We had just launched our Healthy Waterways program and were hoping for some rapid progress. To hear from the Mersey folks that they were decades into the restoration and were anticipating decades more to go made us take pause.

 

LESSON 5. Ecosystem restoration takes time.

If you consider that we have generally degraded things over many decades to centuries, you really cannot expect to turn things around instantaneously. Part of what we starting saying publicly was that it was going to take a long time. This is just as relevant for Biscayne Bay as anywhere else.

Back to our little Crew Members Guide book. Our program got the attention of the federal government who had funded the local councils and the Minister for Forestry and Conservation asked for a briefing. I got up and made my ten minute pitch and handed him the Crew Guide and sat down. He started leafing through the book as the next five speakers had their ten minute pitches, and he pretty much ignored them. The speakers were getting aggravated and kept saying, “Minister you can see from this slide that such and such . . .”, but he barely glanced up. At the end of all the presentations, he only had one question. “Where is my logo?”, he asked, pointing to the book. I answered, “Well, Minister, we wanted to be inclusive, because the six local councils that started this Healthy Waterways initiative are expanding to 19 councils and we did want anyone to fell left out, so we created this logo and tagline to be inclusive.” He said “Where is my logo?” again. So we ended up, at great expense, putting stickers on the back of the book to include his logo.

 

LESSON 6. It is important to share the credit, particularly with elected officials.

The local mayors also started to anticipate the report card and would call me up two weeks before the release and ask “How did I do?” And then “How did the mayor next door do?” They always wanted to see how they ranked relative to other jurisdictions.

 

LESSON 7. Peer pressure is a powerful human motivator.

And some of them would even ask if there was anything they could do for extra credit to improve the grades. Anyway, we went on to produce several books about Moreton Bay and Brisbane River, using the color graphics and synthesized information and provided everyone with the information about what was wrong with the Bay and where the problems came from. We were able to show using stable isotope tracers the extent of the sewage plumes from different sewage treatment plants, which catalyzed sewage treatment upgrades throughout the region. The sewage upgrades started to shrink the sewage plumes and this incentivized further studies and further improvements. We were able to show where the sediment runoff came from in the watershed and even identify that the cattle grazing in the stream was accelerating streambank erosion so fencing the cattle became the priority.

 

LESSON 8. Celebrate the small victories and build on success.

After ten years of doing this, I had the opportunity to try this Healthy Waterways experiment out on a bigger scale in Chesapeake Bay. Chesapeake Bay was ten times larger than Moreton Bay, had ten times the watershed size and ten times the population. So I waltzed into Chesapeake Bay, and said “Let’s do a report card—we have lots of monitoring data, it should be easy.” Well, that went over like a lead balloon. They said, “We have this fantastic model for the Bay that was better than monitoring data, and there was already enough information about Chesapeake Bay out there, in fact the Bay had its own monthly newspaper. We don’t need your color graphics newsletter either. Why are you even here?” This was disheartening, and after some particularly no good horrible days, I even considered packing up my family and heading back to Australia. But then the local newspaper, the Washington Post, published an expose’ on the over-reliance on the modeling—front page above the fold, and things began to change.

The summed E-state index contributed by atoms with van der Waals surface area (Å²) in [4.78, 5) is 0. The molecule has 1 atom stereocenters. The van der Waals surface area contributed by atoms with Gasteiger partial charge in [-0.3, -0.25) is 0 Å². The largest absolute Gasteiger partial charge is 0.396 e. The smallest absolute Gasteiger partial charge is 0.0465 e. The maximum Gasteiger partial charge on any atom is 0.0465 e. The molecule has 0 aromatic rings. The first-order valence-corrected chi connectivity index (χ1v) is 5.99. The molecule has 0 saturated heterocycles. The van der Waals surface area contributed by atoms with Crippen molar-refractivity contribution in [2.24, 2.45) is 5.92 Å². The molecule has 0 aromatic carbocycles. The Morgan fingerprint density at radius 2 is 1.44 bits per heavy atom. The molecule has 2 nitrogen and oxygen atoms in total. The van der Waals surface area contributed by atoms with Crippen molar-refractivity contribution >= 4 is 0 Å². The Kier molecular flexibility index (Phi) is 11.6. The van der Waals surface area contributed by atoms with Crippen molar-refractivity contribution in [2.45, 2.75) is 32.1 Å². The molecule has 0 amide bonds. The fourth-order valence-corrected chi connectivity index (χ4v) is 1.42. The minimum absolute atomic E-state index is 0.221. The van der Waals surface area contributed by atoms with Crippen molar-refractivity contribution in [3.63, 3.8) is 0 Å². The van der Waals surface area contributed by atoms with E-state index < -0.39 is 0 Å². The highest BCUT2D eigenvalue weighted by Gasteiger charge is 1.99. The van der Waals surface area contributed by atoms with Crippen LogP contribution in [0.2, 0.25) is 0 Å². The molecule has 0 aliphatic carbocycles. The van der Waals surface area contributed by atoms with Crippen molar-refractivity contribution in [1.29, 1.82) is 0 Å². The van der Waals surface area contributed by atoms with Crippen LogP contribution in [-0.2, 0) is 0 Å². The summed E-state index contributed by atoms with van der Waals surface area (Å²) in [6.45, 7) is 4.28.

LESSON 9. Don’t underestimate the power of getting the message out.

Since the U.S. Congress reads the Washington Post, they launched a Government Accountability Office investigation, sent the Office of Management and Budget to audit the Chesapeake Bay Program and the recommendations featured the need for independent rigorous verification of the restoration progress. Suddenly, this report card idea was not so far fetched. Eleven years ago, we produced our first Chesapeake Bay report card. The biggest surprise was not that the area around Baltimore was degraded—it is an old city right on the Bay—but that some of the rural areas on the eastern shore were just as degraded. This highlighted the need to understand what was happening and it became apparent that even though the human population is low on the Eastern Shore, the chicken population is huge—almost 600 million chickens produced every year. So the fertilizer used to grow the chicken feed (corn and soy) and the chicken manure from 600 million birds was causing water quality degradation. When the Eastern Shore counties found out that they were in almost as bad a shape as Baltimore, they were shocked into action. Back to LESSON 7, as peer pressure is indeed a powerful motivator. Baltimore did not want to continue to be the worst, so local business leaders have banded together and created the Waterfront Partnership. They bring Baltimore City and Baltimore County into their meetings and they ask how can we accelerate the clean up of the harbor? They have robots that crawl up stormwater drains to sniff out ammonia which detects illegal or leaky sewage seepages into the stormwater system. They bought boats to pick up floating trash, and even made giant water wheels that automatically scoop up trash that comes in from the major buried streams. They asked how they can reduce the waste streaming entering the stormwater system and the city officials said “We can’t afford more street sweeper trucks” so the businesses bought more street sweepers, and the city supplies the manpower to run the equipment. They also bought more trash cans, so people aren’t as tempted to litter. They planted more urban trees. There is a long term ecological research site in Baltimore (like the one in Florida Bay) and the scientists found that an increase in 10% urban tree canopy is correlated to a 12% decrease in theft, robbery, burglary and shooting. In fact, they are actively digging up asphalt playgrounds and planting grass to decrease impervious surfaces and reduce flashy runoff carrying ‘urban slobber’ into the waterways. An interesting aspect of this is that if you observe kids playing on hard urban surfaces, the stronger kids become dominant, but if you observe kids playing in nature, the smarter kids become dominant.